The personal lifestyle statement indicates that Shorter “will hire persons who are committed Bible-believing Christians, who are dedicated to integrating biblical faith in their classes, and who are in agreement with the university statement of faith.” For me, this raises a couple of questions — how does one determine whether or not someone else is a “Bible-believing Christian?” And, equally challenging, how does one determine if such a person is integrating his or her “biblical faith” in the classroom? I am convinced that, by the term “Bible-believing,” the trustees and administration of Shorter University are referring to those folks who believe exactly what they believe about the Bible and God, and that they are not referring to those who might believe somewhat differently or even completely differently.
I USED TO ASK the following question of my freshman religion students at Shorter: “What percentage of God do you think you understand?” Admittedly, the rare student would insist, as the rest of the class listened incredulously, that he or she could understand 70 or 80 percent of God. Most students were a bit more humble than that. They weighed in at something less than 1 percent.
One of my great Baptist heroes, Roger Williams, recognized this human limitation. This champion of religious liberty and founder of the Rhode Island colony insisted that no human being could tell another human being what to believe. It was William’s conviction that to compel religious belief was to violate the sovereignty of God, the very same sovereignty to which Shorter’s Philosophy of Christian Education points when it states that “all truth comes from God and finds its fullest expression in the person of Jesus Christ.” If all truth does come from God and, if we agree that God’s truth will win out in the end, then we must cultivate in our Christian institutions of higher education a context in which various perspectives on God can be shared, even those with which a board of trustees and administration might disagree.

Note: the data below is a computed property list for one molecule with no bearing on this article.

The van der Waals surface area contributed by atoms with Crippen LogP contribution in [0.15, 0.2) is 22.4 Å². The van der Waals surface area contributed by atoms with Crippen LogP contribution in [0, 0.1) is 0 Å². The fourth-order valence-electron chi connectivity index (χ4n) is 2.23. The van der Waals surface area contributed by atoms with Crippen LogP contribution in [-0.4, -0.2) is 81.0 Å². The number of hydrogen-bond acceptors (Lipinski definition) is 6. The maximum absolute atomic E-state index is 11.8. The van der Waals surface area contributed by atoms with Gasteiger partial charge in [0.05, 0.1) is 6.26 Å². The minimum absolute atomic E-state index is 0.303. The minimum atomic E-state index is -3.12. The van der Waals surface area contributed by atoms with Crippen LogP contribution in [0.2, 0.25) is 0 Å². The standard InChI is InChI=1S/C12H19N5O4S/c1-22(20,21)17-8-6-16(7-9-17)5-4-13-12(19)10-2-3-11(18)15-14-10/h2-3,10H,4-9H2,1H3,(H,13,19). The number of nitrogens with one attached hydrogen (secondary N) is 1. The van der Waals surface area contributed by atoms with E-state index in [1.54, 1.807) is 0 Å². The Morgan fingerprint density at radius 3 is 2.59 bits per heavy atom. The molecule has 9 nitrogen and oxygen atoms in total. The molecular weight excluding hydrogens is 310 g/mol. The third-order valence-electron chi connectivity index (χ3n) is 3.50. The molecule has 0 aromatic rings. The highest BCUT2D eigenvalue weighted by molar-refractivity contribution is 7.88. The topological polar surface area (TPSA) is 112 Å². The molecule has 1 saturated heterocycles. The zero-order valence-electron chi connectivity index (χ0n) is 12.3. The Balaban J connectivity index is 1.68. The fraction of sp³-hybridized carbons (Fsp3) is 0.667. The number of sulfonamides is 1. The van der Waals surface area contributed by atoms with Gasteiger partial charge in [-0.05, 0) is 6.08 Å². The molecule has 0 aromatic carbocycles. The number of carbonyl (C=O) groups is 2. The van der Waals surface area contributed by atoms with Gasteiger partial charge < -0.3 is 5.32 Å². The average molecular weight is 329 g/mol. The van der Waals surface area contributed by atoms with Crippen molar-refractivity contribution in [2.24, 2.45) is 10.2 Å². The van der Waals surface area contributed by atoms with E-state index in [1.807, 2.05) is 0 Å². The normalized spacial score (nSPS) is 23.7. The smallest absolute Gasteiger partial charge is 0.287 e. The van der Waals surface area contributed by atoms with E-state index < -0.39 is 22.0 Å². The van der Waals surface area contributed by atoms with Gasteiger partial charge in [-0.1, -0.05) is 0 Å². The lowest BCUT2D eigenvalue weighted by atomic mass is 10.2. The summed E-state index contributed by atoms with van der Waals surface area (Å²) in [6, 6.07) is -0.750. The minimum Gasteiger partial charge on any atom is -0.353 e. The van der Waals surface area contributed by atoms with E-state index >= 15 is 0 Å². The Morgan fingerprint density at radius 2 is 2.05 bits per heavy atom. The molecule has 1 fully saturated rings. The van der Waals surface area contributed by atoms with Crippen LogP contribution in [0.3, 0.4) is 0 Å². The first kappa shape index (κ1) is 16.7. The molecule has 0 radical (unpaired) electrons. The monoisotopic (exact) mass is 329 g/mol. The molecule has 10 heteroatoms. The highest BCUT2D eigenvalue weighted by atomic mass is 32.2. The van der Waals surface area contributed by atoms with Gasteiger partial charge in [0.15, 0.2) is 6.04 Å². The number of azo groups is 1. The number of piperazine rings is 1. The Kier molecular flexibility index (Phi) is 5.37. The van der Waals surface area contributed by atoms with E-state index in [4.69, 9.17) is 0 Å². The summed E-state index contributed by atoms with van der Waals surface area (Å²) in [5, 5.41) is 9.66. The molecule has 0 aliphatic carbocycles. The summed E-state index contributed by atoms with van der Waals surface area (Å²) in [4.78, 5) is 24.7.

THIS KIND of context works — and it worked well—at what was once called “Shorter College.” That institution is now a mythical sort of place for me. Every year we averaged between 30 and 50 majors in the religion department at that institution. We were the largest center for ministry training on the college level in the state of Georgia. We had a variety of perspectives on God, Jesus, the Holy Spirit, the Bible, and faith. We hashed it out in the classroom, in religion seminar, in office discussions, and in all sorts of other venues. We agreed on many things and disagreed on many others. Students came from all sorts of backgrounds — Baptist, Episcopalian, Methodist, Presbyterian, with the occasional agnostic or atheist thrown in. Today these students serve as missionaries, pastors, priests, social workers, professors and teachers. They run inner city ministries focused on the needs of the poor, teenagers, unwed mothers, and those who suffer with HIV/AIDS. The significant majority of them are ministers making a powerful difference in the world today. Most of them would tell you that their faith was strengthened in the context of an open learning environment and that they serve in ministry today because of what they learned and not in spite of it.
THE BEST SORT of Christian higher education is the sort that recognizes the limitations of our perspectives on God, even the perspectives we receive when we read the Bible. It is the sort of Christian education that recognizes that we read Scripture through the lens of our own sinfulness and of our own cultural perspective.
It is the sort of Christian education that a student received at an institution like the old Shorter College where a faculty of deeply committed and faithful Christians sought to be examples of humility and faith to the students whose lives they touched. They taught without fear of reprisal and with a devotion to truth wherever it might lead.
I’m grateful to the faculty, staff and administration who made such a place possible, who were my colleagues whether we agreed or disagreed, and who taught out of a deep and abiding faith that transformed lives.
It was a good run. May Shorter College rest in peace.
Robert N. Nash Jr. of Rome is the former dean of Shorter College’s School of Religion and International Studies. He taught in the Religion Department from 1994 to 2006.